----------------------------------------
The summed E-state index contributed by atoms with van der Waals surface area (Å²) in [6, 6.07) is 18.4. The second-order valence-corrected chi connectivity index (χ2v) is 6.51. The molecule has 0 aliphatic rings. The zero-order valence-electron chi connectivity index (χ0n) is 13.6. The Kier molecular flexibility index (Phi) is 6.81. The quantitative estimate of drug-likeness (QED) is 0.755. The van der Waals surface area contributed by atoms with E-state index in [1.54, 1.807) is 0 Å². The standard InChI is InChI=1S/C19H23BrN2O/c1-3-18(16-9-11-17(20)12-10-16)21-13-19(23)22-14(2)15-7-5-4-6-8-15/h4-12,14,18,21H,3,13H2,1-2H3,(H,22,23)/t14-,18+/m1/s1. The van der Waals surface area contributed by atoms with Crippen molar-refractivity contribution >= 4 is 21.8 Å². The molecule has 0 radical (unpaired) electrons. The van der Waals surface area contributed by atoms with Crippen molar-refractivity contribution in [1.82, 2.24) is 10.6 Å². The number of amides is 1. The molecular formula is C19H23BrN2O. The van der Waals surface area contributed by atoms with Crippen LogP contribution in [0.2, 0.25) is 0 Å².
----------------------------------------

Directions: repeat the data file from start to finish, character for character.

The summed E-state index contributed by atoms with van der Waals surface area (Å²) in [6, 6.07) is 18.4. The second-order valence-corrected chi connectivity index (χ2v) is 6.51. The molecule has 0 aliphatic rings. The zero-order valence-electron chi connectivity index (χ0n) is 13.6. The Kier molecular flexibility index (Phi) is 6.81. The quantitative estimate of drug-likeness (QED) is 0.755. The van der Waals surface area contributed by atoms with E-state index in [1.54, 1.807) is 0 Å². The standard InChI is InChI=1S/C19H23BrN2O/c1-3-18(16-9-11-17(20)12-10-16)21-13-19(23)22-14(2)15-7-5-4-6-8-15/h4-12,14,18,21H,3,13H2,1-2H3,(H,22,23)/t14-,18+/m1/s1. The van der Waals surface area contributed by atoms with Crippen molar-refractivity contribution >= 4 is 21.8 Å². The molecule has 0 radical (unpaired) electrons. The van der Waals surface area contributed by atoms with Crippen molar-refractivity contribution in [1.82, 2.24) is 10.6 Å². The number of amides is 1. The molecular formula is C19H23BrN2O. The van der Waals surface area contributed by atoms with Crippen LogP contribution in [0.2, 0.25) is 0 Å².